After difficult negotiations with the energy regulator Ofgem about the suspension of their Feed In Tariff (FIT) payments, Pennine Community Power (PCP) has now had their FIT payments reinstated and backdated to when the suspension took place, in January 2013.
PCP has just been paid £5,432 for the period January to September 2013.
Paul Willson, the treasurer of PCP, said:
“Over 50 other community energy projects were also affected by some very little- known Ofgem rules on State Aid.
After PCP returned £8,800 to the Big Lottery Fund, Ofgem agreed to reinstate the FIT payments to PCP for the electricity our wind turbine produces, and to backdate the payments for the period since 1st January 2013.
This is great news as it will now enable us to do the things we were set up to do: give grants to community projects and help other communities set up their own community energy schemes.”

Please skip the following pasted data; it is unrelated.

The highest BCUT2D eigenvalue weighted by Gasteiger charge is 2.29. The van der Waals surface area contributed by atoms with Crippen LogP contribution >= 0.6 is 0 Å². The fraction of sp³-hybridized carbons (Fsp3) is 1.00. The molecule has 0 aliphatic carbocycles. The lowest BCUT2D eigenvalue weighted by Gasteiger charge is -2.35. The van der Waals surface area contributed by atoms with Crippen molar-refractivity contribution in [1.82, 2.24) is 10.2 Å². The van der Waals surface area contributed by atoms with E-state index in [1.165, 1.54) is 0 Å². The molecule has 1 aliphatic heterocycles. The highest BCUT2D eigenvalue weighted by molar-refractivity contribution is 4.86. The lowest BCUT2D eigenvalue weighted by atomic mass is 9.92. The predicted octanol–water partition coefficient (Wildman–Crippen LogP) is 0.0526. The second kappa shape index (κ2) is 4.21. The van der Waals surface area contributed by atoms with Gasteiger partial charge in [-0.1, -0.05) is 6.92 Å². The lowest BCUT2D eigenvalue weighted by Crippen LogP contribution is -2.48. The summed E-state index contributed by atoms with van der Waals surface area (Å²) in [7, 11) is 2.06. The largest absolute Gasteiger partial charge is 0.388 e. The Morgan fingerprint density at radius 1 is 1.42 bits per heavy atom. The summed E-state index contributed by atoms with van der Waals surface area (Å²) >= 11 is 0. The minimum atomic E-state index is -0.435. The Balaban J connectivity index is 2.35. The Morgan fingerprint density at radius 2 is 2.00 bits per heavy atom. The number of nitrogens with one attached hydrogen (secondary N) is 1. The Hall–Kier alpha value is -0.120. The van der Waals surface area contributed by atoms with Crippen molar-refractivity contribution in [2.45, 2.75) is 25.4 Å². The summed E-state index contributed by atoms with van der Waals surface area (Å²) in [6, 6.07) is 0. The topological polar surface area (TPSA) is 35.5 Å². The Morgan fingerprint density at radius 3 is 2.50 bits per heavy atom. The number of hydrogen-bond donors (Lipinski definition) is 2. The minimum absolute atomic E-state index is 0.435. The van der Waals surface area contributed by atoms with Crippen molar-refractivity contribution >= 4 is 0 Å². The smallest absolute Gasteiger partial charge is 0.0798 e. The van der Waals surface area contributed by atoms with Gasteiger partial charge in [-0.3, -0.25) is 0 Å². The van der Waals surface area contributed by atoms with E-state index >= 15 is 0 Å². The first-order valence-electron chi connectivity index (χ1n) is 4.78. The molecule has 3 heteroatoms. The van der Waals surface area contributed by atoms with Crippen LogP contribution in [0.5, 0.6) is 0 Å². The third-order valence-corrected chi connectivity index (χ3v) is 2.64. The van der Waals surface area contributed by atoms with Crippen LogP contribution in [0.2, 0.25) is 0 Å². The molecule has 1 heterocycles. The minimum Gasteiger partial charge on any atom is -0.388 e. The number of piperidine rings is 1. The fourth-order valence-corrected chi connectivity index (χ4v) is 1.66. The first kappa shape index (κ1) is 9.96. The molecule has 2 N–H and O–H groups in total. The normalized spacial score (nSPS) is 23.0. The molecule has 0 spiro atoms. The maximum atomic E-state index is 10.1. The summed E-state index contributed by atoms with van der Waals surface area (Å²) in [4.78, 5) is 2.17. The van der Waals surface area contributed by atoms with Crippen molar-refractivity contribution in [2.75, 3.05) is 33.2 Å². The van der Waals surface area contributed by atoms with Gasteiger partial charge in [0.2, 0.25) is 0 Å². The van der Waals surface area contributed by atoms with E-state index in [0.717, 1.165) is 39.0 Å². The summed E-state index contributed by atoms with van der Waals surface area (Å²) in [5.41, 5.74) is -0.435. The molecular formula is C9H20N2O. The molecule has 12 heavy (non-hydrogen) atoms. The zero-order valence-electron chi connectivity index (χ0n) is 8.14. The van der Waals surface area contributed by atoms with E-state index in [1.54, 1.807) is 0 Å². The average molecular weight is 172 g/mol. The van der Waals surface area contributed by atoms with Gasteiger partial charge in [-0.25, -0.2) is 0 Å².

Ofgem had suspended PCP’s FIT payments in order to question the grant PCP had received from Big Lottery Fund. Ofgem does not allow FIT payments if State Aid has been given to certain aspects of an electricity generation project – although no-one had advised PCP that Big Lottery Funding counts as State Aid.
Here’s Finn Jensen guidance for other groups that have also had their FITs suspended.
A cooperative that generates income for the community, as well as electricity
PCP was established as a Community Benefit Society in 2012, to generate green electricity from a community-owned wind turbine at Blackshaw Head. The purpose was also to generate an income for the community over a 20-year period.
The Pennine Community Power cooperative is run by 65 local members, who all invested between £250 and £1000 to establish the community wind turbine. As well as paying interest to the 65 shareholders/members, PCP expects to be able to give around £80,000 to community projects over the next 15-20 years.
Over the last year, the PCP wind turbine has generated 26,000 kWh of electricity.